Bullying stops us from being who we want to be, and prevents us from expressing ourselves freely, and might even make us feel unsafe. If you are bullied, say something! If you are bullying, it’s not cool!
No single factor puts a child at risk of being bullied or bullying others. Bullying can happen anywhere—cities, suburbs, or rural towns. Depending on the environment, some groups—such as lesbian, gay, bisexual, transgender or questioning (LGBTQ) youth, youth with disabilities, and socially isolated youth—may be at an increased risk of being bullied.
Parents create trust with children by initiating open, honest discussions. These dialogues are an opportunity to communicate values and expectations about your family’s appropriate digital behavior, including viewing or sharing content, and apps they can and cannot use.
The digital world is constantly evolving with new social media platforms, apps, and devices, and children and teens are often the first to use them. Some negative things that may occur include cyberbullying, sexting, posting hateful messages or content, and participating in negative group conversations. If your child posts harmful or negative content online, it may not only harm other children; it can affect their online reputation, which can have negative implications for their employment or college admission.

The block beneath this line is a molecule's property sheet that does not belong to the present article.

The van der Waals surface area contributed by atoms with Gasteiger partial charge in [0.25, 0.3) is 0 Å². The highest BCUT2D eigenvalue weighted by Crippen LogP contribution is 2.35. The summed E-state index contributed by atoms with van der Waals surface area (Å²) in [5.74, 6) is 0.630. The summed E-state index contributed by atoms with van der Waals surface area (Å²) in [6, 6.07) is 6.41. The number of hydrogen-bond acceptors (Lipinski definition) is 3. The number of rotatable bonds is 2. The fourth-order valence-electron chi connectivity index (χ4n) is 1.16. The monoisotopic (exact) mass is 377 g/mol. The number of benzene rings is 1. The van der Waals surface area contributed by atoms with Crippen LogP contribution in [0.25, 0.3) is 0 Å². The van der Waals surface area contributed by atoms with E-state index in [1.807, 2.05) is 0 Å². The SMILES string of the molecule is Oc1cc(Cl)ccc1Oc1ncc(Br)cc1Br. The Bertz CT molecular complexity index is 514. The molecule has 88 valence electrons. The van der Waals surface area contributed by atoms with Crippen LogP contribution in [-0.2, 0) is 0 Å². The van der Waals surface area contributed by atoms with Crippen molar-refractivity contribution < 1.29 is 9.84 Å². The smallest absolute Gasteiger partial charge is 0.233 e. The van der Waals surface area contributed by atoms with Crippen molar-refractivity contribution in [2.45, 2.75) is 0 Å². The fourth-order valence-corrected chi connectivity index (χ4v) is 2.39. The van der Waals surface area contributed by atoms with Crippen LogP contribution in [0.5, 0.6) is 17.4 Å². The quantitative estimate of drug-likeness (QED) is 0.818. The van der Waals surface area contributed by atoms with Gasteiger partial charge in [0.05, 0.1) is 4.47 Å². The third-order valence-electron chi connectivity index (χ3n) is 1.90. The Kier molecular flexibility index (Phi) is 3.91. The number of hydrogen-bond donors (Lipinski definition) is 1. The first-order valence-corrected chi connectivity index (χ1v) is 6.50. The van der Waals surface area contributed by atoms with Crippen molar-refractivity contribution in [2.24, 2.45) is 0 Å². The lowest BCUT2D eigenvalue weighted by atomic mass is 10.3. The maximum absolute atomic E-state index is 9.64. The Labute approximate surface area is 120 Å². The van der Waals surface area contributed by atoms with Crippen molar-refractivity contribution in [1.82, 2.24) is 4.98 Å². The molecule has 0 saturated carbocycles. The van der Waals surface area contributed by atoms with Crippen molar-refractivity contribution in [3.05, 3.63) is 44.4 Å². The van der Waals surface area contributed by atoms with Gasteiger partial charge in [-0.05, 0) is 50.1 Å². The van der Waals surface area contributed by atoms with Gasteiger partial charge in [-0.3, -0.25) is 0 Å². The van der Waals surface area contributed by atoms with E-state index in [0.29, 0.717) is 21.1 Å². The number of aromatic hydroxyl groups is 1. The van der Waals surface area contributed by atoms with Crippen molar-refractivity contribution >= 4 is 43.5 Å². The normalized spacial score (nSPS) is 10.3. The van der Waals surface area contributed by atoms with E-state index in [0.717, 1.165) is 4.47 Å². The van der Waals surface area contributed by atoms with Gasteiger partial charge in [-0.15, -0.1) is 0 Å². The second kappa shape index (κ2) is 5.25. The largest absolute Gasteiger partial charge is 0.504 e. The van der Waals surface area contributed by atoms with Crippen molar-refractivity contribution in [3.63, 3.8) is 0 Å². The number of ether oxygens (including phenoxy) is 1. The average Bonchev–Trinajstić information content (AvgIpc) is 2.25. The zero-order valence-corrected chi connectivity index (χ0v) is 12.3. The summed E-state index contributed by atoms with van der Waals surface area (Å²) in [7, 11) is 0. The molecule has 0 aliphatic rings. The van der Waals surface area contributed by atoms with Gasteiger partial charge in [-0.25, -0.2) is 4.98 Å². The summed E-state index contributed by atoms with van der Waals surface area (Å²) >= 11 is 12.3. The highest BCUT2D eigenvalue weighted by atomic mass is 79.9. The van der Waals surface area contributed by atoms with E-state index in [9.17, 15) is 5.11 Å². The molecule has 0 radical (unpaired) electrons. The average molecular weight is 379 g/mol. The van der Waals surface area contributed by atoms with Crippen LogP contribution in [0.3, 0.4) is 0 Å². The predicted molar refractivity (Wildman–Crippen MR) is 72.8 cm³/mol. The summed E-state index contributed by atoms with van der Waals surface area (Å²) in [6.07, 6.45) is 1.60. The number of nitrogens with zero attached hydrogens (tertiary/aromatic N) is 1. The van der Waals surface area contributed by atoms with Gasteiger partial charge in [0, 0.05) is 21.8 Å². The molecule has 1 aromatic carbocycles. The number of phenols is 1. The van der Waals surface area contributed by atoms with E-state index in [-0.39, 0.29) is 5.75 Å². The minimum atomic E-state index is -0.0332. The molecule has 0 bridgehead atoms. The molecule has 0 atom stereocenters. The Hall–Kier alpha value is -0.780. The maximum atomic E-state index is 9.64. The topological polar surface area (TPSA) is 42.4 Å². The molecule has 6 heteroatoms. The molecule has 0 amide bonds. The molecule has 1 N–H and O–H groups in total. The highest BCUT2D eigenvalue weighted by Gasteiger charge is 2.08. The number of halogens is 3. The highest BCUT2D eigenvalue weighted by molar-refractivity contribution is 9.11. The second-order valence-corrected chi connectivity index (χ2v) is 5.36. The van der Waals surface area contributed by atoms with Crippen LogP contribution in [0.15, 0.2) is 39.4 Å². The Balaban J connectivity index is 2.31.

A child may be involved in cyberbullying in several ways. A child can be bullied, bully others, or witness bullying. Parents, teachers, and other adults may not be aware of all the digital media and apps that a child is using. The more digital platforms that a child uses, the more opportunities there are for being exposed to potential cyberbullying.